Events —  29th May 2017

Torsional Vibration Symposium 2017

More than 220 participants from over 20 countries gathered together for the second Torsional Vibration Symposium to discuss the latest findings in the field of torsional vibrations.

For the second time the city of Salzburg hosted the one-of-a-kind Torsional Vibration Symposium and it brought together more than 220 participants from all over the world to exchange their knowledge and get an insight into the newest scientific findings in the field of torsional vibration.

From May 17th – 19th 2017 experts involved in the power transmission sector could take part in more than 40 lectures presenting the newest technical trends and findings. Supervised by an advisory board of international specialists a diverse spectrum of subject areas, from system design & development to future concepts was addressed and discussed.

More than 40 presentations were held during the second TVS covering the following fields:

Picture 1: TVS Fields
Picture 1: TVS Fields
Picture 2: 16 companies, including Geislinger, exhibited their products and services at the Second Torsional Vibration Symposium.
Picture 2: 16 companies, including Geislinger, exhibited their products and services at the Second Torsional Vibration Symposium.

Geislinger participated with 3 presentations:

“Influence of Damping Factors on Coupling Applications” (session: Powertrain components – elastic coupling)

“Effects on Engine and Vessel Operating Conditions on Torsional Vibration Dampers” (session: “Engine Development – future concepts”).

Furthermore, together with Renk AG, Geislinger handed in a paper regarding “Vibration isolation of heavy machinery.”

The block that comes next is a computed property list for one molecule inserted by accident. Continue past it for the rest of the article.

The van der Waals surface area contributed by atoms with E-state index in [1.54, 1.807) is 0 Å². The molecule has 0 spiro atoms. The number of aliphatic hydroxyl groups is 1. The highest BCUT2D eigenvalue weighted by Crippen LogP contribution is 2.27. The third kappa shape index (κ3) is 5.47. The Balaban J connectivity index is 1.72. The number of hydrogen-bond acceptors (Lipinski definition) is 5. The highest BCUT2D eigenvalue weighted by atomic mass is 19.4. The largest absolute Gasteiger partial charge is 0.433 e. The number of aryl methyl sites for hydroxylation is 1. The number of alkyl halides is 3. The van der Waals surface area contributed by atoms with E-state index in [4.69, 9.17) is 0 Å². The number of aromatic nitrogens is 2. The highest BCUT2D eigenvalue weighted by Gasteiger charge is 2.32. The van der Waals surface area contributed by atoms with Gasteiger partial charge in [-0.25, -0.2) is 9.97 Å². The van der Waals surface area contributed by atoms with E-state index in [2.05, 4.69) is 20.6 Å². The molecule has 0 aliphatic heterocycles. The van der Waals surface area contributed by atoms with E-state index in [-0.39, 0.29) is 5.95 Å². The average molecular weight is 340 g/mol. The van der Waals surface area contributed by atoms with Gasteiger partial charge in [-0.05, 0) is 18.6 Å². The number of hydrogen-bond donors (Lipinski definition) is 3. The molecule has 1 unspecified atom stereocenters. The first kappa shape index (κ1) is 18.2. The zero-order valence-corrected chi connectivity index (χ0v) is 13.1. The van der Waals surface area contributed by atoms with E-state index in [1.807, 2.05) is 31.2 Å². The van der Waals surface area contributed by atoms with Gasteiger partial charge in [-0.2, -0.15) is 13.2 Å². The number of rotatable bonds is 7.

It included the principles of noise reduction for marine propulsion systems and the transfer path of structure borne noise. The full potential of a resilient mounting system is achieved only if all other transmission paths are considered. The primary transfer path goes via the engine mounts and the gearbox into the ship’s structure, as shown by the red lines in the figure below. The secondary path goes along the powertrain via coupling, gearbox, gearbox mounts, shaft and its bearing into the ship’s hull, as shown by the blue lines.

Picture 3: Transfer of structure borne noise.
Picture 3: Transfer of structure borne noise.

Solutions to minimise the sound-transfer along the primary path are, for example, soft, optimised mountings as described above or active systems. For the secondary path, which has come to be of interest in recent years, an elastic coupling that can absorb vibrations and compensate for misalignment is the best solution for noise reduction. One example is the Geislinger Silenco®.

One example, where the Silenco-coupling is used, is the Renk Advanced Electric Drive (AED). For this application, the transfer paths of the structure borne noise have been analysed and measured in detail at the Renk test bed. In the following image, two of the major operational modes are shown. The intensity of the red and blue colours indicates the surface velocity towards or away from the position of a laser vibrometer. The light green colour indicates no major values.

Picture 4 + 5: Laser vibrometry – Renk AED
Picture 4 + 5: Laser vibrometry – Renk AED

But there is a dynamic interaction between the shipside machinery foundation, the resilient mounting system and the stiffness and vibration characteristics of the machinery itself. Thus, the results measured at a test facility can always be different from the results of the real system. This makes an on board validation essential.

Due to the great success of the event, the organizer already announced, that the 3rd Torsional Vibration Symposium is scheduled for May 13th - May 15th 2020 in Salzburg, Austria.